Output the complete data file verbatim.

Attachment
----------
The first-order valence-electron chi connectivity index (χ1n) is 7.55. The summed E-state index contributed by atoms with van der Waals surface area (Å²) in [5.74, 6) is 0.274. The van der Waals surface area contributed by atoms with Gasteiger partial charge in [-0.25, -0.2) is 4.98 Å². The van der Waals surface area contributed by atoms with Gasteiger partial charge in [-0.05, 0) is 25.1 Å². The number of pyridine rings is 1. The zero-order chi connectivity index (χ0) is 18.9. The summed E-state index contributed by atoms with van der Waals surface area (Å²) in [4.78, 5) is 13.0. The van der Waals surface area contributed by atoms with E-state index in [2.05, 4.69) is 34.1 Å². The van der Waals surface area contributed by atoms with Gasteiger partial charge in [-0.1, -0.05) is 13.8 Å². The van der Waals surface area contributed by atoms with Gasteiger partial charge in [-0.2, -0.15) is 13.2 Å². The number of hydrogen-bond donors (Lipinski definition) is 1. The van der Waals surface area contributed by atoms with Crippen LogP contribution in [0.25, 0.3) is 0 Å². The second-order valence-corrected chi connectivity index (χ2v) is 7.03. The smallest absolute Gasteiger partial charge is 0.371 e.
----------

The first-order valence-electron chi connectivity index (χ1n) is 7.55. The summed E-state index contributed by atoms with van der Waals surface area (Å²) in [5.74, 6) is 0.274. The van der Waals surface area contributed by atoms with Gasteiger partial charge in [-0.25, -0.2) is 4.98 Å². The van der Waals surface area contributed by atoms with Gasteiger partial charge in [-0.05, 0) is 25.1 Å². The number of pyridine rings is 1. The zero-order chi connectivity index (χ0) is 18.9. The summed E-state index contributed by atoms with van der Waals surface area (Å²) in [4.78, 5) is 13.0. The van der Waals surface area contributed by atoms with E-state index in [2.05, 4.69) is 34.1 Å². The van der Waals surface area contributed by atoms with Gasteiger partial charge in [-0.1, -0.05) is 13.8 Å². The van der Waals surface area contributed by atoms with Gasteiger partial charge in [-0.2, -0.15) is 13.2 Å². The number of hydrogen-bond donors (Lipinski definition) is 1. The van der Waals surface area contributed by atoms with Crippen LogP contribution in [0.25, 0.3) is 0 Å². The second-order valence-corrected chi connectivity index (χ2v) is 7.03. The smallest absolute Gasteiger partial charge is 0.371 e.